Power-over-Ethernet (PoE) uses pins 4, 5, 7 and 8. [...]
Not quite. The PoE standard defines two ways to run PoE over Ethernet cables.
Yes, I am well aware that using 4/5/7/8 is only one way. Actually, I was not aware that there were ONLY two standards here (Last time I dealt with PoE, each manufacturer had its very own ideas about it)
One way is as you say, on pins 4, 5, 7 and 8. The other way is as a DC bias applied to the Tx and Rx pairs. This is one reason you need the isolation transformers on the Ethernet port (somehow I doubt the PHY would like -48V applied to its pins!).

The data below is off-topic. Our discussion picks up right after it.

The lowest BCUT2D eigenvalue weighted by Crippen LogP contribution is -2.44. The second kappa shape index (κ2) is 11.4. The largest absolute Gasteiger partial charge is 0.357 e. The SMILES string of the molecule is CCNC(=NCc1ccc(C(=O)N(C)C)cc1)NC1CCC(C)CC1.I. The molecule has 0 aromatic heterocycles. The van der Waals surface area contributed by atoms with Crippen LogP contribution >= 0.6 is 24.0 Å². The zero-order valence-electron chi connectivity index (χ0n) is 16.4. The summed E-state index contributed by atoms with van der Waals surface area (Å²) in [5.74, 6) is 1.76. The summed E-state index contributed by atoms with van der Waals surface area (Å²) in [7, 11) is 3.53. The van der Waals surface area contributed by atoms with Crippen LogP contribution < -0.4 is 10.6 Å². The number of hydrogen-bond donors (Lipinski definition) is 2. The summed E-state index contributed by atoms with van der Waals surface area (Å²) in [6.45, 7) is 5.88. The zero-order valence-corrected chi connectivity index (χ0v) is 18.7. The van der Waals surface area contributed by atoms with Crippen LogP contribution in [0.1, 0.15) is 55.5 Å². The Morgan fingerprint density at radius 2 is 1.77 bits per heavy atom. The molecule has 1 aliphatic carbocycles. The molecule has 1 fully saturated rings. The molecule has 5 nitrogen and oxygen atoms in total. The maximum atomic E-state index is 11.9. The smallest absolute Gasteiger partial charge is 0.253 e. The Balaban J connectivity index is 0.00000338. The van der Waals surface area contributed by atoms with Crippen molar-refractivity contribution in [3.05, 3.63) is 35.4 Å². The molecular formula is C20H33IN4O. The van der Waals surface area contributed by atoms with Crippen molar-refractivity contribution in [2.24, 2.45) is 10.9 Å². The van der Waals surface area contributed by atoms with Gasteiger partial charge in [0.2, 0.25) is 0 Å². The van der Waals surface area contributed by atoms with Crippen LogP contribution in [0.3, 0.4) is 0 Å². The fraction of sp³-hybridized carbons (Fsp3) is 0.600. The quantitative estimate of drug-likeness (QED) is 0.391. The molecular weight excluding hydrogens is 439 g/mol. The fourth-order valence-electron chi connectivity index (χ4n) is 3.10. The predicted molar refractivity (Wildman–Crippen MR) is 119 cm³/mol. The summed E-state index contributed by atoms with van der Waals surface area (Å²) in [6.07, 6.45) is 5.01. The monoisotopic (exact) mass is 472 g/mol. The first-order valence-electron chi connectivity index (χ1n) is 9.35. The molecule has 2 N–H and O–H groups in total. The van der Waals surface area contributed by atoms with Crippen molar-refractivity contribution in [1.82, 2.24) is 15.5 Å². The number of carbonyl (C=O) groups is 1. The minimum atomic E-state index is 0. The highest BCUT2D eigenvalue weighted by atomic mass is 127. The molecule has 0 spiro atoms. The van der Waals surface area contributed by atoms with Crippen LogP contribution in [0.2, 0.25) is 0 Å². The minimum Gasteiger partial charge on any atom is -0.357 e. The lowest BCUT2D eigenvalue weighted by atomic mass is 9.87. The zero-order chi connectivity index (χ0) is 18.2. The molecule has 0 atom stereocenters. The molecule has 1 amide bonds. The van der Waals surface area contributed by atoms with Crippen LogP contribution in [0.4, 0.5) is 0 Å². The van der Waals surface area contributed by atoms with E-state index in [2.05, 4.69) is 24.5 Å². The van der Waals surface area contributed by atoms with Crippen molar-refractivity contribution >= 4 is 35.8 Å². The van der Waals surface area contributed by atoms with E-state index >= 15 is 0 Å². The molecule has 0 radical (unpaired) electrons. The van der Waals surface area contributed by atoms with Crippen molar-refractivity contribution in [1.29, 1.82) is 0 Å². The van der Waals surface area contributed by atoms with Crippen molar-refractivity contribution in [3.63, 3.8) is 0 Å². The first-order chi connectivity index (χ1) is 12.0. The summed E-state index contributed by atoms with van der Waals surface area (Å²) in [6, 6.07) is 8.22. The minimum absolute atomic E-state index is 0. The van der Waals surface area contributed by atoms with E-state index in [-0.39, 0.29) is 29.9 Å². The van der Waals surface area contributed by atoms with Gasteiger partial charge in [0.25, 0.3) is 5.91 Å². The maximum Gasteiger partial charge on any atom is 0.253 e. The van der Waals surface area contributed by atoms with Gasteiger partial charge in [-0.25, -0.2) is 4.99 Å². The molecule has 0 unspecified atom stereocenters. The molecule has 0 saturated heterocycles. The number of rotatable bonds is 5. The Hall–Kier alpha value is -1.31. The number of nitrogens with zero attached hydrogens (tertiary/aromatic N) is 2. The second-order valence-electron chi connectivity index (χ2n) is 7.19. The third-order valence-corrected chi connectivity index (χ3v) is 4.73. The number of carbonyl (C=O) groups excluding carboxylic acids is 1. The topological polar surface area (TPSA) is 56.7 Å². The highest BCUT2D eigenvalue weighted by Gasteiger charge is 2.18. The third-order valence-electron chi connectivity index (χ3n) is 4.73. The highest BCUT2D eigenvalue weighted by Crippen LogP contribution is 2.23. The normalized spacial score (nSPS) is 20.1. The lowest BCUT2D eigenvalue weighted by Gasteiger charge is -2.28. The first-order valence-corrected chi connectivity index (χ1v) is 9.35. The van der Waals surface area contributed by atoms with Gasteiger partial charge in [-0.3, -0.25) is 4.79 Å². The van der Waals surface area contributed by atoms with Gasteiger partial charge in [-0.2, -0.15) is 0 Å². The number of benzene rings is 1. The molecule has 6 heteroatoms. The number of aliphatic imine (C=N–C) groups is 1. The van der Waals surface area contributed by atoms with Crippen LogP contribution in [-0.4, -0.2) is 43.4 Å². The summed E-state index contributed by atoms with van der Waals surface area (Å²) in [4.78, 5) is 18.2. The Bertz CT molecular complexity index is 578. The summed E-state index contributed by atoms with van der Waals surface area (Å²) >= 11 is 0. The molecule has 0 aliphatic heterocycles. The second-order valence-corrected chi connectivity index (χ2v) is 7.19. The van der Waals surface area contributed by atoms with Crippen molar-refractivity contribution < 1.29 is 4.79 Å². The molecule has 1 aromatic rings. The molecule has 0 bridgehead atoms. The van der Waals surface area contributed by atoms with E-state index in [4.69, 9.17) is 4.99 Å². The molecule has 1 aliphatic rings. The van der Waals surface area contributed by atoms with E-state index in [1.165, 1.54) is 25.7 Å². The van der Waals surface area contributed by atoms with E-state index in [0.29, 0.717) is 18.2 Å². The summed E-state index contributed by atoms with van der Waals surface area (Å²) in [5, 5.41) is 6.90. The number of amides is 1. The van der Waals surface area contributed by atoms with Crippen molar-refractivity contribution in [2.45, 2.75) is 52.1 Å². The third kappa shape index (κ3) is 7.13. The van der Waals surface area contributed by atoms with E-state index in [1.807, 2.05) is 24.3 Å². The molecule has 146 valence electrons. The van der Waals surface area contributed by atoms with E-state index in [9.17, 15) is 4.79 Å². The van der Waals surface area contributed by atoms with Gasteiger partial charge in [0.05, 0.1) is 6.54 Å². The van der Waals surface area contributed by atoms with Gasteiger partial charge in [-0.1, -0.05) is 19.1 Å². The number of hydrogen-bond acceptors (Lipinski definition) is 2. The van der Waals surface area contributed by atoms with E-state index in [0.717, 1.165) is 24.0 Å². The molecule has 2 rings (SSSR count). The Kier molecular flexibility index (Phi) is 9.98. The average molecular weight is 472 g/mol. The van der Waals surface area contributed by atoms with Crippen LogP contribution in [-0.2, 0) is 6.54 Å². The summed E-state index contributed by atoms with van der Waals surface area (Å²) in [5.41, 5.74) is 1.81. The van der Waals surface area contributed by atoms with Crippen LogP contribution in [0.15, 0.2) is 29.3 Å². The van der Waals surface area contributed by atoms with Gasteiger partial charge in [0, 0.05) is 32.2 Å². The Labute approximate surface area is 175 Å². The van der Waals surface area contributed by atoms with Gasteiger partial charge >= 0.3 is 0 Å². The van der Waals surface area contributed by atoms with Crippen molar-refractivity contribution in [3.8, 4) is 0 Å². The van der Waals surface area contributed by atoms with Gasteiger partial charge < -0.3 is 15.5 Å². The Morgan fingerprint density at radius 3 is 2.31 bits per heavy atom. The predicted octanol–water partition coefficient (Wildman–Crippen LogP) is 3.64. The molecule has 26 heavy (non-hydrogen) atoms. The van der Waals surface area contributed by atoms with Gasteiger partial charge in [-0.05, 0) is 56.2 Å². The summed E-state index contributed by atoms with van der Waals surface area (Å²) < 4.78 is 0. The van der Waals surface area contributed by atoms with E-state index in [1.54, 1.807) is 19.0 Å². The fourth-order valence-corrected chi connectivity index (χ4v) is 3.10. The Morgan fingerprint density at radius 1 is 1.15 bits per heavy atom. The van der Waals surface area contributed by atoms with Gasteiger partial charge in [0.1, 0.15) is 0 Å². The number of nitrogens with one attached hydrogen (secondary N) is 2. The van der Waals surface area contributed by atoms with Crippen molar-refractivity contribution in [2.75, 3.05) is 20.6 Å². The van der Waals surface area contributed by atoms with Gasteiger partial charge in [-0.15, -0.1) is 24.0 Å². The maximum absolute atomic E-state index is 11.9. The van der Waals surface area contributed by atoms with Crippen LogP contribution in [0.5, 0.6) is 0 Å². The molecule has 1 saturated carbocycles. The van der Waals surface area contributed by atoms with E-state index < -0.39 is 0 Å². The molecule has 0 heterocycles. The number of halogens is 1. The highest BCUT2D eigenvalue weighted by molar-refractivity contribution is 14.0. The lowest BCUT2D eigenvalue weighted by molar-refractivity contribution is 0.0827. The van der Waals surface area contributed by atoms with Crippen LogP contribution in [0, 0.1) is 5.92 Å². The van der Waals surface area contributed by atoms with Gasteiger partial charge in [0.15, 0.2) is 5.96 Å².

Yeah, I know about the DC bias method. But I won't go that way, as it is to expensive for my use case, and not necessary, either.
Your approach would work when connected to some PoE hubs, but not all hubs.
Who said something about "PoE Hubs"? I'm just going to use a cable adapter to feed the 48V into the unused pairs. I know: crude. But it works. The Power is sufficient good & clean not to disturb the ethernet pairs, and power fluctuations can be dealt with capacitors and friends.
All in all it is about getting power and connectivity to a RPi with as little cabling effort as possible.